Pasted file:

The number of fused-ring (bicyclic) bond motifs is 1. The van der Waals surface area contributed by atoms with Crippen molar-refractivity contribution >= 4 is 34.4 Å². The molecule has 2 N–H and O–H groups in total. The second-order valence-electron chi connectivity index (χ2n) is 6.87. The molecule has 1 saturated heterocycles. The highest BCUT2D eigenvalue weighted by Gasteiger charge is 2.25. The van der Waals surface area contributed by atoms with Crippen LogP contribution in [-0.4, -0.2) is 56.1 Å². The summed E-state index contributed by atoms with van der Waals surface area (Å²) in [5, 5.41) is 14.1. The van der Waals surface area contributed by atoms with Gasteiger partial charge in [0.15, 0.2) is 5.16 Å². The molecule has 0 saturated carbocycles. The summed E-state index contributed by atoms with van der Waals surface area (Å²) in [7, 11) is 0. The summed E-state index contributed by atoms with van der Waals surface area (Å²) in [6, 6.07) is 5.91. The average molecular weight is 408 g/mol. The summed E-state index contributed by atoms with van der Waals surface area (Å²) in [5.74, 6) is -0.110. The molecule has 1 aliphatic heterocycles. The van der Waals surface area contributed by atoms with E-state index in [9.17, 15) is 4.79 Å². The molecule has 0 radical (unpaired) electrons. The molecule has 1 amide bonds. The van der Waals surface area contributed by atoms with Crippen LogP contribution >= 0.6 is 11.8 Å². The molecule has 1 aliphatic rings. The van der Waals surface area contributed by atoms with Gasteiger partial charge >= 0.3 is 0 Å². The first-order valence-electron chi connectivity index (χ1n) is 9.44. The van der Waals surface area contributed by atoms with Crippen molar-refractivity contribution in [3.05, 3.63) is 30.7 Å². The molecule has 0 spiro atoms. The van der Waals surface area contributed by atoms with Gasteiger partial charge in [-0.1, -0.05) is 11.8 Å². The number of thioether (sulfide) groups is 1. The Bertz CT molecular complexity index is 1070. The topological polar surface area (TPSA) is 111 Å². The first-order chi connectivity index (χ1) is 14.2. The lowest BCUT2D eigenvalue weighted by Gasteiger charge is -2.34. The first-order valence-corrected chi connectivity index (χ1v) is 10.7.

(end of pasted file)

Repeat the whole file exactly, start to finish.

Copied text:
The number of fused-ring (bicyclic) bond motifs is 1. The van der Waals surface area contributed by atoms with Crippen molar-refractivity contribution >= 4 is 34.4 Å². The molecule has 2 N–H and O–H groups in total. The second-order valence-electron chi connectivity index (χ2n) is 6.87. The molecule has 1 saturated heterocycles. The highest BCUT2D eigenvalue weighted by Gasteiger charge is 2.25. The van der Waals surface area contributed by atoms with Crippen LogP contribution in [-0.4, -0.2) is 56.1 Å². The summed E-state index contributed by atoms with van der Waals surface area (Å²) in [5, 5.41) is 14.1. The van der Waals surface area contributed by atoms with Gasteiger partial charge in [0.15, 0.2) is 5.16 Å². The molecule has 0 saturated carbocycles. The summed E-state index contributed by atoms with van der Waals surface area (Å²) in [7, 11) is 0. The summed E-state index contributed by atoms with van der Waals surface area (Å²) in [6, 6.07) is 5.91. The average molecular weight is 408 g/mol. The summed E-state index contributed by atoms with van der Waals surface area (Å²) in [5.74, 6) is -0.110. The molecule has 1 aliphatic heterocycles. The van der Waals surface area contributed by atoms with E-state index in [9.17, 15) is 4.79 Å². The molecule has 0 radical (unpaired) electrons. The molecule has 1 amide bonds. The van der Waals surface area contributed by atoms with Crippen LogP contribution >= 0.6 is 11.8 Å². The molecule has 1 aliphatic rings. The van der Waals surface area contributed by atoms with Gasteiger partial charge >= 0.3 is 0 Å². The first-order valence-electron chi connectivity index (χ1n) is 9.44. The van der Waals surface area contributed by atoms with Crippen molar-refractivity contribution in [3.05, 3.63) is 30.7 Å². The molecule has 0 spiro atoms. The van der Waals surface area contributed by atoms with Gasteiger partial charge in [-0.1, -0.05) is 11.8 Å². The number of thioether (sulfide) groups is 1. The Bertz CT molecular complexity index is 1070. The topological polar surface area (TPSA) is 111 Å². The first-order chi connectivity index (χ1) is 14.2. The lowest BCUT2D eigenvalue weighted by Gasteiger charge is -2.34. The first-order valence-corrected chi connectivity index (χ1v) is 10.7.